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Deployed 30th CES member leads Airmen in 9/11 honor guard detail

ALI BASE, Iraq - Master Sgt. Herman Ybarra demonstrates drill team techniques Aug. 28, 2011, to his 407th Air Expeditionary Group Honor Guard in preparation for their 9/11 ceremony at Ali Base, Iraq. Ybarra is deployed from Vandenberg Air Force Base, Calif., and is a native of Corpus Christi, Texas. (U.S. Air Force photo/Master Sgt. Cecilio Ricardo)

ALI BASE, Iraq - Master Sgt. Herman Ybarra demonstrates drill team techniques Aug. 28, 2011, to his 407th Air Expeditionary Group Honor Guard in preparation for their 9/11 ceremony at Ali Base, Iraq. Ybarra is deployed from Vandenberg Air Force Base, Calif., and is a native of Corpus Christi, Texas. (U.S. Air Force photo/Master Sgt. Cecilio Ricardo)

VANDENBERG AIR FORCE BASE, Calif. -- A utilities craftsman from Vandenberg's 30th Civil Engineer Squadron is currently leading and preparing the 407th Air Expeditionary Group Honor Guard at Ali Base, Iraq, for a special ceremony commemorating the 10-year anniversary of 9/11.

"Having this 9/11 ceremony is very important and I feel really appreciative to get the opportunity to participate in the ceremony," said Senior Airman Daniel Morrissette, a 407th AEG intelligence analyst, who is deployed from Wright-Patterson Air Force Base, Ohio and native of Flagstaff, Ariz. "Being on the honor guard, especially [while] deployed, really gives me a sense of pride."

To prepare for ceremonies like this one, the honor guard practices eight hours a week under the watchful eye of Master Sgt. Herman Ybarra, 407th AEG Honor Guard superintendent.

Although many team members had previous honor guard experience, only two had drill team experience.

Ybarra said drill movements are difficult to learn, but his team has performed extremely well.

"They've surpassed my expectations by leaps and bounds," said Ybarra, who is from Corpus Christi, Texas, and deployed from Vandenberg. "They're showing their peers what you can do with a little bit of teamwork."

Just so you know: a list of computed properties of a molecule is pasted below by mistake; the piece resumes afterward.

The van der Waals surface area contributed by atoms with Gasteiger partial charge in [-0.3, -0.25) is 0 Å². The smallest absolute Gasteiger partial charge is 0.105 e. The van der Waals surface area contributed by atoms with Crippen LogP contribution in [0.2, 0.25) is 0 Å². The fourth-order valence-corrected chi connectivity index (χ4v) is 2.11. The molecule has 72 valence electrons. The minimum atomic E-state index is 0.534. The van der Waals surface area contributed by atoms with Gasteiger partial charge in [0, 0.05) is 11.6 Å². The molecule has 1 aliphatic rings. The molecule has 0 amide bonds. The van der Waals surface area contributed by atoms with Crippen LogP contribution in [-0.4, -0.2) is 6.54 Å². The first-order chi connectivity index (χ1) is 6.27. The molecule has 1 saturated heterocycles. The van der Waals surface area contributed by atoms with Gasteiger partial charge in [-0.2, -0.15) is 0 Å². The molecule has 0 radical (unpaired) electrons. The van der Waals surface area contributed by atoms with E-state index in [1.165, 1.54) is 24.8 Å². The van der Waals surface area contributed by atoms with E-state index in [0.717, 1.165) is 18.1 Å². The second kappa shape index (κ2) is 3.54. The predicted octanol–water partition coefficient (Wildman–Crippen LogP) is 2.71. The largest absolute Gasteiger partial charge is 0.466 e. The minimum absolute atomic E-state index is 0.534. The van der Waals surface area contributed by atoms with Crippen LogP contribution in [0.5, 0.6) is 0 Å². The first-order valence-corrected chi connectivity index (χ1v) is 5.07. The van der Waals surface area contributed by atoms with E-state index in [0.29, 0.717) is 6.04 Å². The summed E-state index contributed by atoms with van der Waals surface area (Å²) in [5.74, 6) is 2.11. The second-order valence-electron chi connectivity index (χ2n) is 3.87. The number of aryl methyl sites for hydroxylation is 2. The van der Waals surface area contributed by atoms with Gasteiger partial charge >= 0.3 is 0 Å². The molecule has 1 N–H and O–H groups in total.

Ybarra said the honor guard team has displayed a tremendous amount of dedication practicing many hours in their off-duty time. He feels they will bring a tremendous amount of respect and honor to the 9/11 ceremony and the victims lost that day.

The ceremony is the last of a series of events planned by the 407th AEG's Focus 5/6, a volunteer group of enlisted non-commissioned officers dedicated to mentorship and airmen development. Additionally, all 9/11 events at Ali will provide awareness for Tuesday's Children, a charity that provides aid and counseling to children and family members of 9/11 victims.

"We wanted to do an event to promote the [Air Force's] core values and at the same time honor those who lost their lives on 9/11," said Staff Sgt. Jack Tucker, a 407th AEG ground safety manager from Offutt Air Force Base, Neb.

"I couldn't imagine going through what these children are dealing with," said Sgt. Tucker, who is from Birmingham, Ala. "When you see the children on the [Tuesday's Children] web site it really hits home. I felt this event was a good way to show we will never forget."

The ceremony will include a wreath laying, posting of the colors and drill team routines. All events will be filmed and copies sent to Tuesday's Children, along with a folded U.S. flag.